Room service is available round the clock. Order antipasti, sandwiches or hot dishes like home-made ravioli or sea bass fillet.
Romeo Hotel overlooks the Port of Naples, and is a very short walk from the historic city centre.
Naples’ Capodichino Airport (www.gesac.it) is about 30 minutes away by car. Taxis are readily available for about €10.50. Capodichino is served by Lufthansa (www.lufthansa.com), British Airways (www.ba.com) and Air France (www.airfrance.com), among others.
Napoli Centrale railway station is a 10-minute drive from the hotel. Taxis are plentiful outside the station and cost about €10.50. Napoli Centrale is served by Trenitalia national railways (www.trenitalia.com) and is also connected to Stazione di Napoli Piazza Garibaldi, which is part of the Naples Metro system (www.metro.na.it).
Valet parking at Romeo Hotel is available on-site at €33 a day. Naples is located on the north-to-south Austostrada del Sole; driving from Rome should take just over two hours. Amalfi can be reached by car in just under 90 minutes.
Worth getting out of bed for
Bask in the spa’s salt room for a while: inhaling the mineral goodness of air infused with salt is an old Eastern European tradition that’s supposed to benefit your skin, lungs and all-round wellbeing. Then, it’s time explore Naples. Some historic churches are nearby: less than 15 minutes’ walk from Romeo Hotel is Gesù Nuovo on Via San Sebastiano, which dates back to 1470 and was originally a palace. Its Baroque architecture and ornate interior make it well worth a visit. (When visiting churches, covered shoulders are a must.)
It’s also a short walk from Romeo Hotel to the port, where you’ll find boats bound for Capri and Sorrento. Walk down Via Cristoforo Colombo to the SNAV ticket office to embark on your daytrip. For an insight into the volcanic forces that have shaped the region, a trip to the crater of Vesuvius is unmissable. Local guides lead walking tours, and bus excursions are run by Vesuvio Express.
Naples has the finest pizza you’ll ever eat: the best is to be found along Via dei Tribunali, less than 10 minutes’ walk from the hotel. There’s a host of pizzerias to pick from: some are pretty basic, but all will feature a lively local clientele devouring huge circles of bread with any topping imaginable for only €3 or €4. The service is speedy, too. Two of the best are Di Matteo, 94 via dei Tribunali, and Sorbillo, 38 via dei Tribunali.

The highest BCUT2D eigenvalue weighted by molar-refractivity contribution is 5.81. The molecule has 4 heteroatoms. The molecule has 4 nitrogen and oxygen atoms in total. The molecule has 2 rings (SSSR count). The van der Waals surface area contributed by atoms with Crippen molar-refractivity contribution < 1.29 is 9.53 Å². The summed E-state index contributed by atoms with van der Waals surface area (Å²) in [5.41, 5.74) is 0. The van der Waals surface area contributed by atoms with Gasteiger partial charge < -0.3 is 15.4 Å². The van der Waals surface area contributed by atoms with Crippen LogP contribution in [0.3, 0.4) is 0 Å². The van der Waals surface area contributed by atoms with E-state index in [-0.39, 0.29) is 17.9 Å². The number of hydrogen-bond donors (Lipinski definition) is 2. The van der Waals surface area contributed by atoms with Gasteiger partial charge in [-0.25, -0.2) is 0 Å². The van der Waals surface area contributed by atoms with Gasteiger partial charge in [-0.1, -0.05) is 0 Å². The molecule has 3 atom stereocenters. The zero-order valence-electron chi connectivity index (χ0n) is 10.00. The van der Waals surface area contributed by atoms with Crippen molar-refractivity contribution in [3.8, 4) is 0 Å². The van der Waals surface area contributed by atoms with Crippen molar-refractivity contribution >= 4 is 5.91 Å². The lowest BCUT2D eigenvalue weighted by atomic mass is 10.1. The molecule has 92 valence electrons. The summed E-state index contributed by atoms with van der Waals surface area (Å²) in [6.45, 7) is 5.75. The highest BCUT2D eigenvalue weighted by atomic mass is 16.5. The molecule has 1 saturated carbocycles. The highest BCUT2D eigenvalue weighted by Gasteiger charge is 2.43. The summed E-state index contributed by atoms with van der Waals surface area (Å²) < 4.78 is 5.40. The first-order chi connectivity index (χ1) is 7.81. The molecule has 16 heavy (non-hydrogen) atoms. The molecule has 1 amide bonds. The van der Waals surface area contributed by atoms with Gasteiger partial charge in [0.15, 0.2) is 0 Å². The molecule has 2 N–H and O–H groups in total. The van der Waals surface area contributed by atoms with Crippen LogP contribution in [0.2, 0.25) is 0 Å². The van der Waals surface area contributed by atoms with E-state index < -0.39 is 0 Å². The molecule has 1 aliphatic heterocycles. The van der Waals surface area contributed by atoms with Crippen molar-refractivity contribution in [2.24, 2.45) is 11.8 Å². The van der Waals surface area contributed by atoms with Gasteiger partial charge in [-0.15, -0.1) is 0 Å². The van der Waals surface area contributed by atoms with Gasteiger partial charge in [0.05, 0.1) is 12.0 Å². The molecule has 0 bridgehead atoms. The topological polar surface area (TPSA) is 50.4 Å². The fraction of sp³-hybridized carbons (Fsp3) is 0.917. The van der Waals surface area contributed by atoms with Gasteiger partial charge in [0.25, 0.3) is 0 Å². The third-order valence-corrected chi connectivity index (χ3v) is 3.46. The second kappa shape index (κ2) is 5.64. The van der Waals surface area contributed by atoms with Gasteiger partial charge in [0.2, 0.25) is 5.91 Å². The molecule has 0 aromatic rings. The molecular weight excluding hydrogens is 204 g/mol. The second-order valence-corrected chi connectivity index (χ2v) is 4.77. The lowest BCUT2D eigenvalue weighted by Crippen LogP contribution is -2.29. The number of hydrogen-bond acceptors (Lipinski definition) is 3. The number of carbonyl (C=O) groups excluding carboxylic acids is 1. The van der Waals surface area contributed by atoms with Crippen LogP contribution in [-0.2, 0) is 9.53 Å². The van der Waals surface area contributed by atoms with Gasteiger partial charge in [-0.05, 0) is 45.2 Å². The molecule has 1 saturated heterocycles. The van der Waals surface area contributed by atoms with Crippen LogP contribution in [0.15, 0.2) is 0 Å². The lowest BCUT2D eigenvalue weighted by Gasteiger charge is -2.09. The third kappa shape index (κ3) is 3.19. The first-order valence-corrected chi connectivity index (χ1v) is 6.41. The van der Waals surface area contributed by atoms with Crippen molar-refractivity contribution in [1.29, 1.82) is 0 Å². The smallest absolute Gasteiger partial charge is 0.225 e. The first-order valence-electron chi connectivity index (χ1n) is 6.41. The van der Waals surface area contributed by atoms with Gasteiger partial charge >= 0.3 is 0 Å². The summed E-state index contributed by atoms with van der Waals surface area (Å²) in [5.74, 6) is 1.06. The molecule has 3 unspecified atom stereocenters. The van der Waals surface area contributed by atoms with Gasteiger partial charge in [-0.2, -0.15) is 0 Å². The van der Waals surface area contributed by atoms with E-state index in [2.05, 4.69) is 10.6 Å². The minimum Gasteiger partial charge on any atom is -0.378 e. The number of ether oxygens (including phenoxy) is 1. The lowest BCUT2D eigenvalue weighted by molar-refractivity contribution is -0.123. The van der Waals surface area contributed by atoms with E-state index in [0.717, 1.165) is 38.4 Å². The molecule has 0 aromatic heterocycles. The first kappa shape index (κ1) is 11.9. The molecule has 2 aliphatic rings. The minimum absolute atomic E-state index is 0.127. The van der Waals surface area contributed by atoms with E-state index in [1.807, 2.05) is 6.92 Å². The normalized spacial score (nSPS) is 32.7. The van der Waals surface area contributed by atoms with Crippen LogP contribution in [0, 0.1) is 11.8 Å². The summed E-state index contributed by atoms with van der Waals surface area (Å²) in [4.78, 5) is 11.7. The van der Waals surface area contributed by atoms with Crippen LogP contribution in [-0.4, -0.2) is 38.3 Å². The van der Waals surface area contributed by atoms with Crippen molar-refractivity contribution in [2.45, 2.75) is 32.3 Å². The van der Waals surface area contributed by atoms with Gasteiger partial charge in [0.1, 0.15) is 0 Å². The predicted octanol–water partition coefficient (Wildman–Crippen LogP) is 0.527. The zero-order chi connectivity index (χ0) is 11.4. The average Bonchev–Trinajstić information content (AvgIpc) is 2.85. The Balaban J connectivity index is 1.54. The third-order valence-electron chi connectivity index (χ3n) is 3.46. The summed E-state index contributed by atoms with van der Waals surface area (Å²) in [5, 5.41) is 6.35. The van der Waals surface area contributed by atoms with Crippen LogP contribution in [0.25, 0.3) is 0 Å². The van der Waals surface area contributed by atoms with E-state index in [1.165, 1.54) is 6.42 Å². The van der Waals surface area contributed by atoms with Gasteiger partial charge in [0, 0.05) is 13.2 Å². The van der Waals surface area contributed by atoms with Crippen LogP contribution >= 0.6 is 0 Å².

At Gran Caffe Gambrinus, locals and visitors alike gather to sip coffee, nibble delicate pastries and enjoy the detailed Belle Epoque interior.
Brothers Antonio and Ciro Scognamillo transformed their parents’ wine cellar into the cosy and traditional Enoteca Belledonne, at 18 vico Belledonne a Chiaia.
Every hotel is visited personally by members of our team prior to review and given the Smith seal of approval. As soon as our anonymous reviewers have returned from this Italy boutique hotel and unpacked their souvenir bottles of limoncello, a full account of their luxury city break will be with you. In the meantime, to whet your wanderlust, here's a quick peek inside Romeo Hotel in Naples…
Amid Naples’ graffiti-adorned streets, steps from the ships coming and going in the docks, is the conspicuously polished edifice of Romeo Hotel, which offers views of Vesuvius and Capri and attracts a crowd glitzy enough that the guests are almost as beautiful as the vistas. Inside, the owner’s extensive private collection of art and antiques will win the hearts of design fans, and with slick decor in every room (dark wood flooring, Caprai fabrics and Don’do by Poltrona Frau chairs), the hotel sets the stage for modern-day Romeos to woo their Juliets.
And, once they emerge from their suites, they’ll find all the luxuries they expect — a brand new spa, gastronomic delights and a peerlessly polite staff — as well as some enjoyable surprises, such as the fully stocked cigar room and unusual works of art around every corner. It’s an enticing rendezvous for star-cross’d lovers…